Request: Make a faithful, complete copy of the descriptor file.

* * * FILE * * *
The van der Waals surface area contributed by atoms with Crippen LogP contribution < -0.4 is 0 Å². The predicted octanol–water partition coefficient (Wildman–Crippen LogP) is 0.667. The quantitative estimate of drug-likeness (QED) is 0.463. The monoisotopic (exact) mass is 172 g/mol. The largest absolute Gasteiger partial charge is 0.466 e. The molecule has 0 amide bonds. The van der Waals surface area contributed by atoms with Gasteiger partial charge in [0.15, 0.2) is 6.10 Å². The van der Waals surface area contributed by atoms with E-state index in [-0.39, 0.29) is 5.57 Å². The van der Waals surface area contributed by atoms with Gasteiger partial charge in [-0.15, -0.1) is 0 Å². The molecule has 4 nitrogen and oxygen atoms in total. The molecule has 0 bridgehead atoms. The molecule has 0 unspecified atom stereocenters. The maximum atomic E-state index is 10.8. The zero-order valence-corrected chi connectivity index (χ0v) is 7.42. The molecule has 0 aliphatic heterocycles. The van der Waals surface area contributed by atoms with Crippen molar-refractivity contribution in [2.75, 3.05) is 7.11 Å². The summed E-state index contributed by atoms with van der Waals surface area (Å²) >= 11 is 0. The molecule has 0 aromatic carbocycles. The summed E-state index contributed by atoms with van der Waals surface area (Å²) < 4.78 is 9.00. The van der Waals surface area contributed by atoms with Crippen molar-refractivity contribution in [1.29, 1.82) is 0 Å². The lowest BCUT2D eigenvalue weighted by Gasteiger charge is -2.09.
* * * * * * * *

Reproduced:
The van der Waals surface area contributed by atoms with Crippen LogP contribution < -0.4 is 0 Å². The predicted octanol–water partition coefficient (Wildman–Crippen LogP) is 0.667. The quantitative estimate of drug-likeness (QED) is 0.463. The monoisotopic (exact) mass is 172 g/mol. The largest absolute Gasteiger partial charge is 0.466 e. The molecule has 0 amide bonds. The van der Waals surface area contributed by atoms with Gasteiger partial charge in [0.15, 0.2) is 6.10 Å². The van der Waals surface area contributed by atoms with E-state index in [-0.39, 0.29) is 5.57 Å². The van der Waals surface area contributed by atoms with Gasteiger partial charge in [-0.15, -0.1) is 0 Å². The molecule has 4 nitrogen and oxygen atoms in total. The molecule has 0 bridgehead atoms. The molecule has 0 unspecified atom stereocenters. The maximum atomic E-state index is 10.8. The zero-order valence-corrected chi connectivity index (χ0v) is 7.42. The molecule has 0 aliphatic heterocycles. The van der Waals surface area contributed by atoms with Crippen molar-refractivity contribution in [2.75, 3.05) is 7.11 Å². The summed E-state index contributed by atoms with van der Waals surface area (Å²) >= 11 is 0. The molecule has 0 aromatic carbocycles. The summed E-state index contributed by atoms with van der Waals surface area (Å²) < 4.78 is 9.00. The van der Waals surface area contributed by atoms with Crippen molar-refractivity contribution in [1.29, 1.82) is 0 Å². The lowest BCUT2D eigenvalue weighted by Gasteiger charge is -2.09.